I have a checkout page and a list of radio buttons for a shipping method. While the opinions vary whether or not some value should be pre-selected wherenever there's a radio button list, my case is a little different because a user has to select an option to proceed.

Should I pre-select the 1st, cheapest and slowest, shipping option?

3 Answers 3


When I shop from Amazon India, they show me the choose the delivery speed option and by default the radio button for free shipping is selected. I can change it to two-day delivery for additional shipping cost. But by default I have seen the free shipping radio button pre-selected. What you can do is, conduct the A/B testing. Pre-select free shipping radio button for 50% of the visitors and leave it blank for other 50% of the visitors. See how they behave and then make the decision. As far as you are clearly showing and communicating this, and leave it up for the end users to decide, it shouldn't be much of a problem. Hope this helps.


The way I would do it usually is by researching which option would be in the best interest of the user as well as the company I am working with so that later I can leave it pre-selected.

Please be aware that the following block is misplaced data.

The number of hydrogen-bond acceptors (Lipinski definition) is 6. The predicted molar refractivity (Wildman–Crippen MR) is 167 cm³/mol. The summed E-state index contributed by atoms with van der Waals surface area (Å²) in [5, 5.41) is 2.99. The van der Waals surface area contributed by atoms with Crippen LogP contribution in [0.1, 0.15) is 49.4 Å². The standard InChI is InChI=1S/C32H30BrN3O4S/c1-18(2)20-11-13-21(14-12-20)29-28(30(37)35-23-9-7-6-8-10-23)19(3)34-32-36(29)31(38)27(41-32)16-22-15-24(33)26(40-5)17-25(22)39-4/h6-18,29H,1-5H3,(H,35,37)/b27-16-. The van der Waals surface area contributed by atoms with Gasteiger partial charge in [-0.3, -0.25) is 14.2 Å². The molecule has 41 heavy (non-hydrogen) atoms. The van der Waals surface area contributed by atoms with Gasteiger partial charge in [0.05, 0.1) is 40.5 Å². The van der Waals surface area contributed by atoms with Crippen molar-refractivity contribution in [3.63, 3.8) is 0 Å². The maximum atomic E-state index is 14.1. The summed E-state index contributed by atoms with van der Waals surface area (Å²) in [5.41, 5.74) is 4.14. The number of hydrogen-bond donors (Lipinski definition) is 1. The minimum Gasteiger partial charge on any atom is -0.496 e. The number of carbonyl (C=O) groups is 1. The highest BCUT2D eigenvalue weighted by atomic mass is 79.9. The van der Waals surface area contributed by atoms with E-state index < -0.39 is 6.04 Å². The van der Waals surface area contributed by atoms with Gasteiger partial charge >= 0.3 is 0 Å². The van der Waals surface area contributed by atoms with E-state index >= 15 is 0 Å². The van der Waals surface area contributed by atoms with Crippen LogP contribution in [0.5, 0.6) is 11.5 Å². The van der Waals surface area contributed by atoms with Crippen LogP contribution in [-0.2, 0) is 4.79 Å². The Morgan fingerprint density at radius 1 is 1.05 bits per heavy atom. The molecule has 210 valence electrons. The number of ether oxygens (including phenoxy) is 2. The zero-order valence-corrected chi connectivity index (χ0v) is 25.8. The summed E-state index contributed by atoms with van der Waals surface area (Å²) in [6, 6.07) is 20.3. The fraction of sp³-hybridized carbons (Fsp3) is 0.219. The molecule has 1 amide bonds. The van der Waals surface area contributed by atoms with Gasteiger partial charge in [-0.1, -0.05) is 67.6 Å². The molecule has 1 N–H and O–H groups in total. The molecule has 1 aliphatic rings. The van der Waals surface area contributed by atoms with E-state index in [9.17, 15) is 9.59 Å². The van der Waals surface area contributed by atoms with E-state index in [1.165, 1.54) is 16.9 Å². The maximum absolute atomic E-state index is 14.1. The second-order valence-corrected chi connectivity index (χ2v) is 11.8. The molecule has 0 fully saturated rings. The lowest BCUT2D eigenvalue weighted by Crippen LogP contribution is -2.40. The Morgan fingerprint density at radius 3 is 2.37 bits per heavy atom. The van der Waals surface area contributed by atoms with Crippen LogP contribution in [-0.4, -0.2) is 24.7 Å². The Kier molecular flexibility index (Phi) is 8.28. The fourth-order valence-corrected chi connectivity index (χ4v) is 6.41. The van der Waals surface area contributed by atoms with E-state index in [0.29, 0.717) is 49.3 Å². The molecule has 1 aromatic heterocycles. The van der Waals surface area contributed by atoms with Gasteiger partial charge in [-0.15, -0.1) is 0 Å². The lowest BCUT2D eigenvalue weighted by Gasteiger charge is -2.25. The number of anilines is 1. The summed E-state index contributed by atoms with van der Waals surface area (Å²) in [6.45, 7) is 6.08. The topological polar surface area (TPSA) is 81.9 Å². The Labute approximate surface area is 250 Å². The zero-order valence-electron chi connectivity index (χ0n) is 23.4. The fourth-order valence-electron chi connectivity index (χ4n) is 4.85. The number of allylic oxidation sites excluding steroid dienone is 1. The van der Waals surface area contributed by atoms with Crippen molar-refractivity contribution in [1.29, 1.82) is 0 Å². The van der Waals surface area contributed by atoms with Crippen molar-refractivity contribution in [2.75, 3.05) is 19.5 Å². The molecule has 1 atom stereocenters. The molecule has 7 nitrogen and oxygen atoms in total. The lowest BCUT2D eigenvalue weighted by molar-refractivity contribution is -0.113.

Here is why:

  1. By leaving an option pre-selected, you provide them with the information on what the action is and what the result looks like after performing that action, which sets their expectations going forward.

  2. By using the most frequent option or an option that would be in the best interest of the business you are working with, you can reduce their time spent on the checkout page and at the same time, you can point them in the desired direction.


From (my) consumer point-of-view, the "fairest" way would be to either not select an option, or – if that is not possible/desirable – to select the cheapest/free option. The main reason being that the cost (to the customer) of "premium" shipping options is almost certainly at least as much as the cost to the seller, so pre-selecting a premium option will (slightly) increase profits and may make your website appear to be "money grabbing".

Beyond that, if you have "memory" of previous visits (either through agreed-to cookies, or settings in a customer's account), you could:

  • The first time they are presented with the choice, add a "Use this as my preferred shipping method" checkbox.

  • On return visits, if they ticked that box, pre-select whatever was their preferred choice of shipping method.

  • If a returning customer changes from their preferred choice, re-display the "Use this as..." checkbox (unchecked), allowing them to choose between a "one-off" change (e.g. for an urgent item), or an ongoing change of preference.

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